Healthcare-associated infections affect approximately 10% of hospitalised patients and are associated with significant morbidity and mortality. They represent a substantial financial burden for healthcare providers and have attracted much interest in both the medical and lay press. Much of the effort expended in countering exogenously-acquired healthcare-associated infection is directed at interrupting transmission of microorganisms through direct contact, for example, through promoting good hand hygiene. Comparatively little attention has been paid to the importance of the airborne route of transmission in the epidemiology of healthcare-associated infection. Nevertheless, there is increasing evidence that significant Gram-negative bacterial pathogens, such as Pseudomonas aeruginosa and Acinetobacter spp., may be transmitted in this way [1]. Recognition of the importance of the airborne route of transmission has led to the introduction of technologies to remove or inactivate airborne microorganisms, such as high-efficiency particulate arrestance (HEPA) filtration and UV-C irradiation. We report here on a pilot study of the effects of negative air ionisation on the incidence of nosocomial methicillin-resistant Staphylococcus aureus (MRSA) and Acinetobacter spp., infection/colonisation in an intensive care unit.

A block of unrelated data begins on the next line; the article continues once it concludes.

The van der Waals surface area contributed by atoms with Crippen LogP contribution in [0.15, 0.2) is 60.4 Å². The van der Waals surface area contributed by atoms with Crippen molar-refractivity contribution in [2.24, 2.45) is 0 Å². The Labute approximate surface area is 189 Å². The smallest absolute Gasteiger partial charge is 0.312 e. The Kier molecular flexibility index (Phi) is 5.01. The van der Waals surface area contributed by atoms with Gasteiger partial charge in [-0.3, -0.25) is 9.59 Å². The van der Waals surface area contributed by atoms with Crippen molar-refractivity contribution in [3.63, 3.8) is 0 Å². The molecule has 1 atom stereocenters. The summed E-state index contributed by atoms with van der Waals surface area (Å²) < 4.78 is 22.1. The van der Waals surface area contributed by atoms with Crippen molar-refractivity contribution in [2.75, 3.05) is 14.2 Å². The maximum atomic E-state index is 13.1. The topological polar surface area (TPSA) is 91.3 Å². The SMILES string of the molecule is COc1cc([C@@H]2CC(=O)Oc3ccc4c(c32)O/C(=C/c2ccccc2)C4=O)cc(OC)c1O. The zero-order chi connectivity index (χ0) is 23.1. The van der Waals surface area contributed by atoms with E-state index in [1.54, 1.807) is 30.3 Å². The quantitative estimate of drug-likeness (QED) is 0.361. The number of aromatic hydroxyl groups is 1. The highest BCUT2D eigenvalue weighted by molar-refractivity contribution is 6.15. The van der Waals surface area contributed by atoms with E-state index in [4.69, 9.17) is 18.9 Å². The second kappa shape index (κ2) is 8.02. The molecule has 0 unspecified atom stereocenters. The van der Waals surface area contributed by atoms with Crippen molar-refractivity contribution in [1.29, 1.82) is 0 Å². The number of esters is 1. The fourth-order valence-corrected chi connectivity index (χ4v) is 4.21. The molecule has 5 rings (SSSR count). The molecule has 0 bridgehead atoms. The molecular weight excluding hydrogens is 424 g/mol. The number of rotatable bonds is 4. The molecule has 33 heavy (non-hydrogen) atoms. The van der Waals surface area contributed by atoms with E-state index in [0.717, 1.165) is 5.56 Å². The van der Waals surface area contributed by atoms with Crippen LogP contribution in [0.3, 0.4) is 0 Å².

Materials and Methods